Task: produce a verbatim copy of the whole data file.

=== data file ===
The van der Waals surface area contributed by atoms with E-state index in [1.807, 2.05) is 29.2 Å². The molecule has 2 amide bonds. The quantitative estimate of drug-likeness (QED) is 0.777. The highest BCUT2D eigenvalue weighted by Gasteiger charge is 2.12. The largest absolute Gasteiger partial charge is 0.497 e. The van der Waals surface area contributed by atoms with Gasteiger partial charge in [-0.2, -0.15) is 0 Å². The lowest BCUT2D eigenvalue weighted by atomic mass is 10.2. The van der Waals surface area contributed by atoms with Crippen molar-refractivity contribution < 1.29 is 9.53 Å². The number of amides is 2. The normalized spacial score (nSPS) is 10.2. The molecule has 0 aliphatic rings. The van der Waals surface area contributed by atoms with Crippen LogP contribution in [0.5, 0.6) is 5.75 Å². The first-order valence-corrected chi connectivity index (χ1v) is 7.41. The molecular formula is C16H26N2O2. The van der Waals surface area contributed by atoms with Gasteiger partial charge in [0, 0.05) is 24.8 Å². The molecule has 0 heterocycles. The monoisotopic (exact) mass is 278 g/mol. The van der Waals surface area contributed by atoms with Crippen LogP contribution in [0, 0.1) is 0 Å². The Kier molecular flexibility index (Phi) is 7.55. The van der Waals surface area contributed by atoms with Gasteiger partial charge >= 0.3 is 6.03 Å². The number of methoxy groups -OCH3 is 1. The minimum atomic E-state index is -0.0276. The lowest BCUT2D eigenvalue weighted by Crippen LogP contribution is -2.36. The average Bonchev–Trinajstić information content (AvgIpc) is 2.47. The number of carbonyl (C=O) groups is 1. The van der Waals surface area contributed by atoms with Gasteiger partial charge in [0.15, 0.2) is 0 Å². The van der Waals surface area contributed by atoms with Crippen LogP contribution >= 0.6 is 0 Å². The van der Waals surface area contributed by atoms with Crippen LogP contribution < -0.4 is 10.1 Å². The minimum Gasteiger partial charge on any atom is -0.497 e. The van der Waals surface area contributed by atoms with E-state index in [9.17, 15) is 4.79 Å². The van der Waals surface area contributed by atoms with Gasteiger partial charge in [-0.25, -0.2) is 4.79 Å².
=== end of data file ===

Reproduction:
The van der Waals surface area contributed by atoms with E-state index in [1.807, 2.05) is 29.2 Å². The molecule has 2 amide bonds. The quantitative estimate of drug-likeness (QED) is 0.777. The highest BCUT2D eigenvalue weighted by Gasteiger charge is 2.12. The largest absolute Gasteiger partial charge is 0.497 e. The van der Waals surface area contributed by atoms with Gasteiger partial charge in [-0.2, -0.15) is 0 Å². The lowest BCUT2D eigenvalue weighted by atomic mass is 10.2. The van der Waals surface area contributed by atoms with Crippen molar-refractivity contribution < 1.29 is 9.53 Å². The number of amides is 2. The normalized spacial score (nSPS) is 10.2. The molecule has 0 aliphatic rings. The van der Waals surface area contributed by atoms with Crippen LogP contribution in [0.5, 0.6) is 5.75 Å². The first-order valence-corrected chi connectivity index (χ1v) is 7.41. The molecular formula is C16H26N2O2. The van der Waals surface area contributed by atoms with Gasteiger partial charge in [0, 0.05) is 24.8 Å². The molecule has 0 heterocycles. The monoisotopic (exact) mass is 278 g/mol. The van der Waals surface area contributed by atoms with Crippen LogP contribution in [0, 0.1) is 0 Å². The Kier molecular flexibility index (Phi) is 7.55. The van der Waals surface area contributed by atoms with Gasteiger partial charge >= 0.3 is 6.03 Å². The number of methoxy groups -OCH3 is 1. The minimum atomic E-state index is -0.0276. The lowest BCUT2D eigenvalue weighted by Crippen LogP contribution is -2.36. The average Bonchev–Trinajstić information content (AvgIpc) is 2.47. The number of carbonyl (C=O) groups is 1. The van der Waals surface area contributed by atoms with Gasteiger partial charge in [0.15, 0.2) is 0 Å². The van der Waals surface area contributed by atoms with Crippen LogP contribution >= 0.6 is 0 Å². The van der Waals surface area contributed by atoms with Crippen LogP contribution < -0.4 is 10.1 Å². The minimum Gasteiger partial charge on any atom is -0.497 e. The van der Waals surface area contributed by atoms with E-state index in [9.17, 15) is 4.79 Å². The van der Waals surface area contributed by atoms with Gasteiger partial charge in [-0.25, -0.2) is 4.79 Å².